23 October, 1992


Minutes of the first meeting held on Friday, 2 October 1992


Present: J.J.Aubert (Chairman), G.Brianti, R.J.Cashmore, L.Di Lella, P.J.Dornan, P.Duinker, K.Einsweiler, F.Eisele, J.Ellis, E.Fernandez, L.Foa, H.J.Hilke (replacing J.V.Allaby), W.Hoogland, E.Iarocci, P.G.Innocenti, K.Kajantie, V.Khovansky, G.W.London, L.Maiani, G.Mikenberg, K.Potter, K.Pretzl, C.Rubbia*, K.Schubert, D.M.Sendall (Secretary), D.O.Williams

*) Part time

Apologies: J.V.Allaby, S.Yamada


The Chairman welcomed the members of this new committee and thanked them for agreeing to take part.

C.Rubbia also thanked the members for taking on this important task. The committee would need to work in a flexible way, cooperating with the experiments and the machine designers. Council had formally voted the LHC as "the right machine for the advance of the subject and of the future of CERN". The approval of LHC experiments could not follow traditional procedures. The costs of the experiments would not be negligible compared with the machine, and very large numbers of physicists would be involved. Detectors and triggers posed problems far exceeding those of LEP, and new technologies would be needed. Interaction with the machine would also be more important than with electron machines.

A coherent picture must be presented to Council at the end of 1993, including the machine, the detectors, and the relation to the rest of the physics programme. Council will then be in the position to start the final approval procedure for the whole project. Examination of experiments would go in stages. Following the first reactions to the letters of intent, full technical proposals would be prepared, with construction plans and credible figures for costs. The general orientation should be clear for the DG to present to Council in a preliminary report in mid 1993.

A figure of 300 MSF had been mentioned as a guideline for the material cost of a large detector at turn-on. The detectors should be able to do interesting physics at this point, and also have the potential to evolve. A cost significantly higher than this at startup would mean delays in the programme. There should be more than one large pp detector, but more than two would be difficult to justify.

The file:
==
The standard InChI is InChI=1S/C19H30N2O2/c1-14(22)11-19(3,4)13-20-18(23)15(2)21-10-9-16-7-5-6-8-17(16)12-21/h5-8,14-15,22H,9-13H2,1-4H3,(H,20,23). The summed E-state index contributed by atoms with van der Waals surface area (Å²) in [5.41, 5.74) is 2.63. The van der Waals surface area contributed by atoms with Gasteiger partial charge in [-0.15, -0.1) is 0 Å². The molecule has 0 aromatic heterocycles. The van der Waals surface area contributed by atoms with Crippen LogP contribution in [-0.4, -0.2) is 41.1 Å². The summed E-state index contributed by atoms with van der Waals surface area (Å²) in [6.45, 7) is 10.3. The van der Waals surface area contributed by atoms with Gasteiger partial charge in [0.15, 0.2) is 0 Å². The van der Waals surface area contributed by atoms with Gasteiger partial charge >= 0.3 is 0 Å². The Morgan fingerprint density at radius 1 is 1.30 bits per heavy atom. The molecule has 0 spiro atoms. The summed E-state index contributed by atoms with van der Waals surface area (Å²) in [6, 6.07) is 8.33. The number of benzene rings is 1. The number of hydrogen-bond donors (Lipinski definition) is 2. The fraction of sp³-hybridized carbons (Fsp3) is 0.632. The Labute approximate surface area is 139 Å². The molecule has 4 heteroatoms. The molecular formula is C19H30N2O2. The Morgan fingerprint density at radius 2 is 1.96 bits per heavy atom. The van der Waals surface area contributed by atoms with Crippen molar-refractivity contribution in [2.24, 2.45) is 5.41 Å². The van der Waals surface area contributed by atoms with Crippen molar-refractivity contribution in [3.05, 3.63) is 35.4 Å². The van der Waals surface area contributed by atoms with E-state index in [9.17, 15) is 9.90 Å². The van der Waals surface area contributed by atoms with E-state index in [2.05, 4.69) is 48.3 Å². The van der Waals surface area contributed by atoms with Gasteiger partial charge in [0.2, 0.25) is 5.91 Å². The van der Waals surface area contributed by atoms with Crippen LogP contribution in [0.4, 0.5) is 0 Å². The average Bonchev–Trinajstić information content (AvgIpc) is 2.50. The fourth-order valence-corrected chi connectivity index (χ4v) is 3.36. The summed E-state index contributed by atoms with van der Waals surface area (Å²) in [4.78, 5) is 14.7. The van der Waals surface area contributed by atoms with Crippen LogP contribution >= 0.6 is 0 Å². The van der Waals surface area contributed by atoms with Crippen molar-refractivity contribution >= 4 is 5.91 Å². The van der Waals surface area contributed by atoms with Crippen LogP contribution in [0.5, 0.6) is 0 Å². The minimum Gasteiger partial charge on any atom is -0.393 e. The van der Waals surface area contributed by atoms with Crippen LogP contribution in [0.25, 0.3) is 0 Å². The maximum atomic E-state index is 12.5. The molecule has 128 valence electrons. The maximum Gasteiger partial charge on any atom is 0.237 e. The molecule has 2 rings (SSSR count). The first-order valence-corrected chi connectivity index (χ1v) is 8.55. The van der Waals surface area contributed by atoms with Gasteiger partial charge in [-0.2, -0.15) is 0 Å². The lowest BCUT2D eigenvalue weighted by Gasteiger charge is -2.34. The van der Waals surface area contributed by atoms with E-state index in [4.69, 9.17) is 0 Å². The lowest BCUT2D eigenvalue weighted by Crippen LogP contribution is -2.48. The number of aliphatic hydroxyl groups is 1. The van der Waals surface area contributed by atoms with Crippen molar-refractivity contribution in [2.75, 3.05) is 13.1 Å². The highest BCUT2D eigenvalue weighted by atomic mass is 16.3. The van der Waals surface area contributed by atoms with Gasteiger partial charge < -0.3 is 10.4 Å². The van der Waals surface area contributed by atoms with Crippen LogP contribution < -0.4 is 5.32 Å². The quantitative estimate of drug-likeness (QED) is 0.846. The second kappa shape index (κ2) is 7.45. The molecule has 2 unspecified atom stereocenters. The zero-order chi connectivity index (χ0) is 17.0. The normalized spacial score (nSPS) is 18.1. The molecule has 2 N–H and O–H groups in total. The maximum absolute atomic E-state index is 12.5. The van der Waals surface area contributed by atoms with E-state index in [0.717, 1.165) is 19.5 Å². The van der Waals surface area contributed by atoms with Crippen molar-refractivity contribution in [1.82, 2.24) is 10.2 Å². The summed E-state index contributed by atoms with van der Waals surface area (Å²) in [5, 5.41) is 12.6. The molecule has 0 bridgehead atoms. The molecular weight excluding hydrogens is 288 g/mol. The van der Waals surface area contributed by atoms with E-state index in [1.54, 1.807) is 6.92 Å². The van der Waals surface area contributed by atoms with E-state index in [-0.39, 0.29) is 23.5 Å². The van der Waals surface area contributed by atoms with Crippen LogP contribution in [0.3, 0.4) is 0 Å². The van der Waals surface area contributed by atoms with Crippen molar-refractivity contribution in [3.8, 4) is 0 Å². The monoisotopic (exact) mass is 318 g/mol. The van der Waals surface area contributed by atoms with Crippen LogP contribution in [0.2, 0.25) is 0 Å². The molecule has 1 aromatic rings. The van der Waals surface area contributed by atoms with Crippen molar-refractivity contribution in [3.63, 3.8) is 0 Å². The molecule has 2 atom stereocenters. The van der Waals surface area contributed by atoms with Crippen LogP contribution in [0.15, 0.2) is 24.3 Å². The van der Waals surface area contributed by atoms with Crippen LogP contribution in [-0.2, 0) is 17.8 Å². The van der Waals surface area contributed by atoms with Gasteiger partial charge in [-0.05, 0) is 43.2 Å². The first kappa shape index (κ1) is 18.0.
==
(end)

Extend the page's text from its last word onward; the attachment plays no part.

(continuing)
Detectors designed to operate with high luminosity pp collisions would already have solved many of the problems of running with heavy ions. They could thus also be used for heavy ion physics. A general-purpose heavy ion detector should probably be built, to tackle aspects that the pp detectors could not handle.

Similarly, pp detectors might do some beauty physics, with a specialised B experiment going further. Physics with ep would be for later, since Hera was only now starting up, and it would also need a substantial extra investment and interference with the LEP and LHC programmes.

The LHCC should get expert advice from the DRDC on technical issues. It would also be natural to have small specialised bodies advising on magnets, costs and other problems as needed.

The LHCC would need to consider the effect of increasing luminosity on physics potential. For the machine, a startup of 10**33cm-2s-1 seems already within the scope of present performances, and this should go to 10**34 with foreseen improvements. The startup figure is relatively conservative, but allows good physics to be done. Experiments should therefore plan to start up with around 1 event per bunch crossing, and evolve to cope with higher rates.

The timescales for machine and detector construction should be in phase. It would be best to go as fast as possible to the startup configuration and leave room for later improvements. If detector construction times were likely to be significantly longer than machine construction times, the LHCC should draw attention to this.


G.Brianti presented an update to the situation described at Evian. He summarised the LHC main parameters. Work is continuing on the injection scheme and tests are already under way. A new cell layout with 3 long dipoles per half-cell is being considered; this gives better machine energy per field, and lower costs. Work on magnets continues to make good progress.